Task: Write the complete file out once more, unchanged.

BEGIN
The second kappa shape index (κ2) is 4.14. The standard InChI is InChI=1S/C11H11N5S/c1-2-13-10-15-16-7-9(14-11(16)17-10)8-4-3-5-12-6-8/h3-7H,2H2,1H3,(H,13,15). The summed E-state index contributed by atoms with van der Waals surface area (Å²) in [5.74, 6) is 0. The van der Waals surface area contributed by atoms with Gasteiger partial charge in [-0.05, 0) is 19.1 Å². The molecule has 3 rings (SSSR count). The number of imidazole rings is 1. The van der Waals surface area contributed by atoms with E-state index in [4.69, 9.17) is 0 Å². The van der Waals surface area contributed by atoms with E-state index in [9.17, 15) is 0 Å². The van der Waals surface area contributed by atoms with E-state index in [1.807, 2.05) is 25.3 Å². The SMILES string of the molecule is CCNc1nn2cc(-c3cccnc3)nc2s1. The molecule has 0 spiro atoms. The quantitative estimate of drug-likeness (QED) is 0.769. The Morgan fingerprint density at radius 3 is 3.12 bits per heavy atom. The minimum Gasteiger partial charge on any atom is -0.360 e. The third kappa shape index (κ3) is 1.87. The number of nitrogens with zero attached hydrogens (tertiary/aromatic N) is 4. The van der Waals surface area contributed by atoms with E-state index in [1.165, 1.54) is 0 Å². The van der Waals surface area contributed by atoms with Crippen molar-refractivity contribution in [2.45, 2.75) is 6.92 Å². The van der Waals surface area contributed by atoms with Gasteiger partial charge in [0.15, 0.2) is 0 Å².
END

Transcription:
The second kappa shape index (κ2) is 4.14. The standard InChI is InChI=1S/C11H11N5S/c1-2-13-10-15-16-7-9(14-11(16)17-10)8-4-3-5-12-6-8/h3-7H,2H2,1H3,(H,13,15). The summed E-state index contributed by atoms with van der Waals surface area (Å²) in [5.74, 6) is 0. The van der Waals surface area contributed by atoms with Gasteiger partial charge in [-0.05, 0) is 19.1 Å². The molecule has 3 rings (SSSR count). The number of imidazole rings is 1. The van der Waals surface area contributed by atoms with E-state index in [4.69, 9.17) is 0 Å². The van der Waals surface area contributed by atoms with E-state index in [9.17, 15) is 0 Å². The van der Waals surface area contributed by atoms with E-state index in [1.807, 2.05) is 25.3 Å². The SMILES string of the molecule is CCNc1nn2cc(-c3cccnc3)nc2s1. The molecule has 0 spiro atoms. The quantitative estimate of drug-likeness (QED) is 0.769. The Morgan fingerprint density at radius 3 is 3.12 bits per heavy atom. The minimum Gasteiger partial charge on any atom is -0.360 e. The third kappa shape index (κ3) is 1.87. The number of nitrogens with zero attached hydrogens (tertiary/aromatic N) is 4. The van der Waals surface area contributed by atoms with E-state index in [1.165, 1.54) is 0 Å². The van der Waals surface area contributed by atoms with Crippen molar-refractivity contribution in [2.45, 2.75) is 6.92 Å². The van der Waals surface area contributed by atoms with Gasteiger partial charge in [0.15, 0.2) is 0 Å².